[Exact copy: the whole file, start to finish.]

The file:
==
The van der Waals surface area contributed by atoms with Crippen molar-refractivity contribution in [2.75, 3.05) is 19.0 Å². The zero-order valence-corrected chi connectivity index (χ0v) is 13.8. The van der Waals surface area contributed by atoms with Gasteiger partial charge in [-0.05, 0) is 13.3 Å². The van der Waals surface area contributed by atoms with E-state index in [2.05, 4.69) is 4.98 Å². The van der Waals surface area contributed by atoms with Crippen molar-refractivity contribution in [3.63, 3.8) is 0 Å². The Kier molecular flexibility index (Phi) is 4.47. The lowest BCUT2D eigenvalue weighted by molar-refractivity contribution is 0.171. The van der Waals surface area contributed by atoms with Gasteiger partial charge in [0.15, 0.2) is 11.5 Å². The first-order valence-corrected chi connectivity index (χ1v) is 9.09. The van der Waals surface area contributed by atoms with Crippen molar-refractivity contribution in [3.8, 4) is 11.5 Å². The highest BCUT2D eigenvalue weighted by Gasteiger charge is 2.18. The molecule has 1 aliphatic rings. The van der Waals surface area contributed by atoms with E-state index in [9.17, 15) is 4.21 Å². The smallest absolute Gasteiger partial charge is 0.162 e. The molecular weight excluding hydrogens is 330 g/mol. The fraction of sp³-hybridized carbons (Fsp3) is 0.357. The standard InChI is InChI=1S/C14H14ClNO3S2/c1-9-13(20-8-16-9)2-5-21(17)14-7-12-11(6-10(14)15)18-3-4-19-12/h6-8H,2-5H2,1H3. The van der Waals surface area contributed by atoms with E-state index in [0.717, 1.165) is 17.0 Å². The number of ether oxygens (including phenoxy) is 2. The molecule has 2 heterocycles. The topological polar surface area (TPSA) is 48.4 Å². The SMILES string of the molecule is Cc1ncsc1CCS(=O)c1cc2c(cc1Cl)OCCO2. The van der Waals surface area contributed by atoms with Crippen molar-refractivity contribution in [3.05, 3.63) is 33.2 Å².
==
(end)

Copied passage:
The van der Waals surface area contributed by atoms with Crippen molar-refractivity contribution in [2.75, 3.05) is 19.0 Å². The zero-order valence-corrected chi connectivity index (χ0v) is 13.8. The van der Waals surface area contributed by atoms with Gasteiger partial charge in [-0.05, 0) is 13.3 Å². The van der Waals surface area contributed by atoms with E-state index in [2.05, 4.69) is 4.98 Å². The van der Waals surface area contributed by atoms with Crippen molar-refractivity contribution in [3.63, 3.8) is 0 Å². The Kier molecular flexibility index (Phi) is 4.47. The lowest BCUT2D eigenvalue weighted by molar-refractivity contribution is 0.171. The van der Waals surface area contributed by atoms with Gasteiger partial charge in [0.15, 0.2) is 11.5 Å². The first-order valence-corrected chi connectivity index (χ1v) is 9.09. The van der Waals surface area contributed by atoms with Crippen molar-refractivity contribution in [3.8, 4) is 11.5 Å². The highest BCUT2D eigenvalue weighted by Gasteiger charge is 2.18. The molecule has 1 aliphatic rings. The van der Waals surface area contributed by atoms with E-state index in [9.17, 15) is 4.21 Å². The smallest absolute Gasteiger partial charge is 0.162 e. The molecular weight excluding hydrogens is 330 g/mol. The fraction of sp³-hybridized carbons (Fsp3) is 0.357. The standard InChI is InChI=1S/C14H14ClNO3S2/c1-9-13(20-8-16-9)2-5-21(17)14-7-12-11(6-10(14)15)18-3-4-19-12/h6-8H,2-5H2,1H3. The van der Waals surface area contributed by atoms with E-state index in [0.717, 1.165) is 17.0 Å². The number of ether oxygens (including phenoxy) is 2. The molecule has 2 heterocycles. The topological polar surface area (TPSA) is 48.4 Å². The SMILES string of the molecule is Cc1ncsc1CCS(=O)c1cc2c(cc1Cl)OCCO2. The van der Waals surface area contributed by atoms with Crippen molar-refractivity contribution in [3.05, 3.63) is 33.2 Å².